Is it possible to make large unipolar capacitor which would discharge to the Earth?It could have ground of variable lenghth and be discharged through electric motor.Could you calculate how great energy density would it have if distance between capacitor (ground) and the Earth is 40 cm (15 inches)?Big distance between plates should meen big potential energy?What polarity such unipolar capacitor better to have taking in account that Earth have 200.000 V of negative potential?

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Currently, they are trying to create high energy density capacitors for electric car such as Eestor.
Is it possible to make large unipolar capacitor which would discharge to the Earth?It could have ground of variable lenghth and be discharged through electric motor.Could you calculate how great energy density would it have if distance between capacitor (ground) and the Earth is 40 cm (15 inches)?Big distance between plates should meen big potential energy?What polarity such unipolar capacitor better to have taking in account that Earth have 200.000 V of negative potential?
That's a crazy sounding idea that actually makes some sense. Capacitance is inversely proportional to dielectric thickness, maximum voltage is proportional to dielectric thickness, and energy is proportional to capacitance and the square of voltage. Thus, energy storage capacity is proportional to the distance between the plates.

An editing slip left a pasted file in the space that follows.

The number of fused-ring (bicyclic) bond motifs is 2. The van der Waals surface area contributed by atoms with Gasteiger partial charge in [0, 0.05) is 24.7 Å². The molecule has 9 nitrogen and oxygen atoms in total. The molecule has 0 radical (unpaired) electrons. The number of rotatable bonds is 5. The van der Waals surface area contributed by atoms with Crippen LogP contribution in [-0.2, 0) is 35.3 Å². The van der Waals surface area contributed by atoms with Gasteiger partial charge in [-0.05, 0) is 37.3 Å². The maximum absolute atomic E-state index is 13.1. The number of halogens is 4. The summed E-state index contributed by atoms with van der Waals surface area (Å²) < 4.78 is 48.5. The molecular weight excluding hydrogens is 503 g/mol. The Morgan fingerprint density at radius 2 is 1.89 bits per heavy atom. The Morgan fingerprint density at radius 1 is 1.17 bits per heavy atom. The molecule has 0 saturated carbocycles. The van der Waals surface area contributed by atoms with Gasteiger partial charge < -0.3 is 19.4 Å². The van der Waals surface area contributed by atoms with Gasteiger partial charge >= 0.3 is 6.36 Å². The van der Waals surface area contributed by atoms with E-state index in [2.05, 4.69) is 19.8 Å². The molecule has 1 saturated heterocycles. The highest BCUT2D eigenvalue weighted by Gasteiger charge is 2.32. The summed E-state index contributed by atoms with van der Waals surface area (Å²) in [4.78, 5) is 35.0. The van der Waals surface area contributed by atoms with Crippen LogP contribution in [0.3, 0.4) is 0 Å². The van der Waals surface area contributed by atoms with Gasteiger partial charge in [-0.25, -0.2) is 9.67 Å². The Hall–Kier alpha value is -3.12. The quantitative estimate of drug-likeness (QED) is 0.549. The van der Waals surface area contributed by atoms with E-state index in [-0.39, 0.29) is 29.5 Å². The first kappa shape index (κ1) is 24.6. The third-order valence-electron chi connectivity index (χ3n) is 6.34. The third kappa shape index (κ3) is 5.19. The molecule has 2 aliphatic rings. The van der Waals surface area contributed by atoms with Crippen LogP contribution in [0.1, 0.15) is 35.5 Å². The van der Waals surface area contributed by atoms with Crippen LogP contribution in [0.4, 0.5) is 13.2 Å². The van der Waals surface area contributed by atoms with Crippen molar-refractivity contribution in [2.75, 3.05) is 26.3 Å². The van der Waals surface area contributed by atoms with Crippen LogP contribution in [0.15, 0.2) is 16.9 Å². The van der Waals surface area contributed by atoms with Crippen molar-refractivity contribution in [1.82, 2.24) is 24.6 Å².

Air gap capacitors start off rather low, though. The dielectric constant will be far, far lower than it is for things like barium titanate, and there's limits to how highly charged you can make an object before it starts ionizing the air around it, so it would be a lot larger than a conventional supercapacitor, and dealing with the high voltage is certainly inconvenient. You would also need a good contact with the ground to discharge through, so the unipolar idea is useless for ground or air vehicles. Think bigger, and maybe it starts to work for some purposes.

A giant vacuum capacitor as a storage device is an interesting variation. There's still limits on how strongly charged you can make things before they start spraying electrons into the vacuum or tearing themselves apart, but no mass would be required for dielectrics, only for the plates. Perhaps on spacecraft, where vacuum and space are readily available, but mass is at a premium...a couple large aluminized balloons as the plates.